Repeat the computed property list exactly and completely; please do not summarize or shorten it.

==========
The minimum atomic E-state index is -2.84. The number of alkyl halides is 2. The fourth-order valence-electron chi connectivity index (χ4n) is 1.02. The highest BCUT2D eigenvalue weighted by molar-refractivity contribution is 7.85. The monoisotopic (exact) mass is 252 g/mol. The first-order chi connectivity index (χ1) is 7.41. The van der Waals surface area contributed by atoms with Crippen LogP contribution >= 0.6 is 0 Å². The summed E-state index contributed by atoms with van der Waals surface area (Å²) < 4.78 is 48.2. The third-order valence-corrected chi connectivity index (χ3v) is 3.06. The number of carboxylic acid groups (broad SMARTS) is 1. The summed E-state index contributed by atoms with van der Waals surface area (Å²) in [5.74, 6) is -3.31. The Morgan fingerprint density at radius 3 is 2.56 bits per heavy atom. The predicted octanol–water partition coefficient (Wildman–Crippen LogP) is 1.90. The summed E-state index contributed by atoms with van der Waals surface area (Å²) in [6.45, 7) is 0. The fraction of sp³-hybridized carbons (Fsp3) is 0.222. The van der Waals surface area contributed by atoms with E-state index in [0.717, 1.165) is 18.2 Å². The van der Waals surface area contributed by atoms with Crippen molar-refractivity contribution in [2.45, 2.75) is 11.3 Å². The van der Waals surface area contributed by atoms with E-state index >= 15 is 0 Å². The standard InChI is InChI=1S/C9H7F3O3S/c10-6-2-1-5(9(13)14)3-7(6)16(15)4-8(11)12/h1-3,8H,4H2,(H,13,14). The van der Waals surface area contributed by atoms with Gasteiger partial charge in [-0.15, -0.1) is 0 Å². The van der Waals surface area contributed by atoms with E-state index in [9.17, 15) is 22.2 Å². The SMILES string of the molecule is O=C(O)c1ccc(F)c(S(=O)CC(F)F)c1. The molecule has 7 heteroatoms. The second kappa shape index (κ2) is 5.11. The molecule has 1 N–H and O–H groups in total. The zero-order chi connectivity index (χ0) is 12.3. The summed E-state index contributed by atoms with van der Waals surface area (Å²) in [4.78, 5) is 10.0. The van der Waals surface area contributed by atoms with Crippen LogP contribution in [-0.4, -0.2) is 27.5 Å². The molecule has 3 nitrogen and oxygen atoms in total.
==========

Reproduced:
The minimum atomic E-state index is -2.84. The number of alkyl halides is 2. The fourth-order valence-electron chi connectivity index (χ4n) is 1.02. The highest BCUT2D eigenvalue weighted by molar-refractivity contribution is 7.85. The monoisotopic (exact) mass is 252 g/mol. The first-order chi connectivity index (χ1) is 7.41. The van der Waals surface area contributed by atoms with Crippen LogP contribution >= 0.6 is 0 Å². The summed E-state index contributed by atoms with van der Waals surface area (Å²) < 4.78 is 48.2. The third-order valence-corrected chi connectivity index (χ3v) is 3.06. The number of carboxylic acid groups (broad SMARTS) is 1. The summed E-state index contributed by atoms with van der Waals surface area (Å²) in [5.74, 6) is -3.31. The Morgan fingerprint density at radius 3 is 2.56 bits per heavy atom. The predicted octanol–water partition coefficient (Wildman–Crippen LogP) is 1.90. The summed E-state index contributed by atoms with van der Waals surface area (Å²) in [6.45, 7) is 0. The fraction of sp³-hybridized carbons (Fsp3) is 0.222. The van der Waals surface area contributed by atoms with E-state index in [0.717, 1.165) is 18.2 Å². The van der Waals surface area contributed by atoms with Crippen molar-refractivity contribution in [2.45, 2.75) is 11.3 Å². The van der Waals surface area contributed by atoms with E-state index >= 15 is 0 Å². The standard InChI is InChI=1S/C9H7F3O3S/c10-6-2-1-5(9(13)14)3-7(6)16(15)4-8(11)12/h1-3,8H,4H2,(H,13,14). The van der Waals surface area contributed by atoms with Gasteiger partial charge in [-0.15, -0.1) is 0 Å². The van der Waals surface area contributed by atoms with E-state index in [9.17, 15) is 22.2 Å². The SMILES string of the molecule is O=C(O)c1ccc(F)c(S(=O)CC(F)F)c1. The molecule has 7 heteroatoms. The second kappa shape index (κ2) is 5.11. The molecule has 1 N–H and O–H groups in total. The zero-order chi connectivity index (χ0) is 12.3. The summed E-state index contributed by atoms with van der Waals surface area (Å²) in [4.78, 5) is 10.0. The van der Waals surface area contributed by atoms with Crippen LogP contribution in [-0.4, -0.2) is 27.5 Å². The molecule has 3 nitrogen and oxygen atoms in total.